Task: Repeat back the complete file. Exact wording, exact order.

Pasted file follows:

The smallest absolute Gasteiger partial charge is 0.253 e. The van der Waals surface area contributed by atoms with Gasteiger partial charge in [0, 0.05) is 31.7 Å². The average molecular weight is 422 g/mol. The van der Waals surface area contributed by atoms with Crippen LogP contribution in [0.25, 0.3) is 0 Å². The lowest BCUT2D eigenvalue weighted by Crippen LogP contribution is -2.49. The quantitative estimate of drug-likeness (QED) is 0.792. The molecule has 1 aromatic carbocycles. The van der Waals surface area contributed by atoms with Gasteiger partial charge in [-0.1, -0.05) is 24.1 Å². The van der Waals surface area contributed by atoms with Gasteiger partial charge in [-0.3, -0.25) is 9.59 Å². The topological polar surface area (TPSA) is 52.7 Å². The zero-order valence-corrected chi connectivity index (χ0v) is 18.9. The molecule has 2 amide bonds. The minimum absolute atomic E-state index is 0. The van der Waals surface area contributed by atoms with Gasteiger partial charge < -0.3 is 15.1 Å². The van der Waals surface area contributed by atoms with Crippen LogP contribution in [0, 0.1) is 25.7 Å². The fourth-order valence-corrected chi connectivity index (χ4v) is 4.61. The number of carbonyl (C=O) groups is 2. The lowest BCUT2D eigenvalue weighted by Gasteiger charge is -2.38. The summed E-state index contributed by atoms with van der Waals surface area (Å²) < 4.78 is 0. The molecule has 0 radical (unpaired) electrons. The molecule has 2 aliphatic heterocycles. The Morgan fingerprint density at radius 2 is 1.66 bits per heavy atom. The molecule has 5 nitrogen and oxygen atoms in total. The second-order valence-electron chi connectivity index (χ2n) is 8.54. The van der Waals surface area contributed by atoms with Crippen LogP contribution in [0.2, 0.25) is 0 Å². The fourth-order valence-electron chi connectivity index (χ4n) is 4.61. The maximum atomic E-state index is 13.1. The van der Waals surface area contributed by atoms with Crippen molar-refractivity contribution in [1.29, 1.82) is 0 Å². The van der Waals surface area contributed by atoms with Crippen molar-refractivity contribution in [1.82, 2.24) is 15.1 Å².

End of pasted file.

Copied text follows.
The smallest absolute Gasteiger partial charge is 0.253 e. The van der Waals surface area contributed by atoms with Gasteiger partial charge in [0, 0.05) is 31.7 Å². The average molecular weight is 422 g/mol. The van der Waals surface area contributed by atoms with Crippen LogP contribution in [0.25, 0.3) is 0 Å². The lowest BCUT2D eigenvalue weighted by Crippen LogP contribution is -2.49. The quantitative estimate of drug-likeness (QED) is 0.792. The molecule has 1 aromatic carbocycles. The van der Waals surface area contributed by atoms with Gasteiger partial charge in [-0.1, -0.05) is 24.1 Å². The van der Waals surface area contributed by atoms with Gasteiger partial charge in [-0.3, -0.25) is 9.59 Å². The topological polar surface area (TPSA) is 52.7 Å². The zero-order valence-corrected chi connectivity index (χ0v) is 18.9. The molecule has 2 amide bonds. The minimum absolute atomic E-state index is 0. The van der Waals surface area contributed by atoms with Gasteiger partial charge < -0.3 is 15.1 Å². The van der Waals surface area contributed by atoms with Crippen LogP contribution in [0, 0.1) is 25.7 Å². The fourth-order valence-corrected chi connectivity index (χ4v) is 4.61. The number of carbonyl (C=O) groups is 2. The lowest BCUT2D eigenvalue weighted by Gasteiger charge is -2.38. The summed E-state index contributed by atoms with van der Waals surface area (Å²) < 4.78 is 0. The molecule has 0 radical (unpaired) electrons. The molecule has 2 aliphatic heterocycles. The Morgan fingerprint density at radius 2 is 1.66 bits per heavy atom. The molecule has 5 nitrogen and oxygen atoms in total. The second-order valence-electron chi connectivity index (χ2n) is 8.54. The van der Waals surface area contributed by atoms with Crippen LogP contribution in [0.2, 0.25) is 0 Å². The fourth-order valence-electron chi connectivity index (χ4n) is 4.61. The maximum atomic E-state index is 13.1. The van der Waals surface area contributed by atoms with Crippen molar-refractivity contribution in [1.29, 1.82) is 0 Å². The van der Waals surface area contributed by atoms with Crippen molar-refractivity contribution in [1.82, 2.24) is 15.1 Å².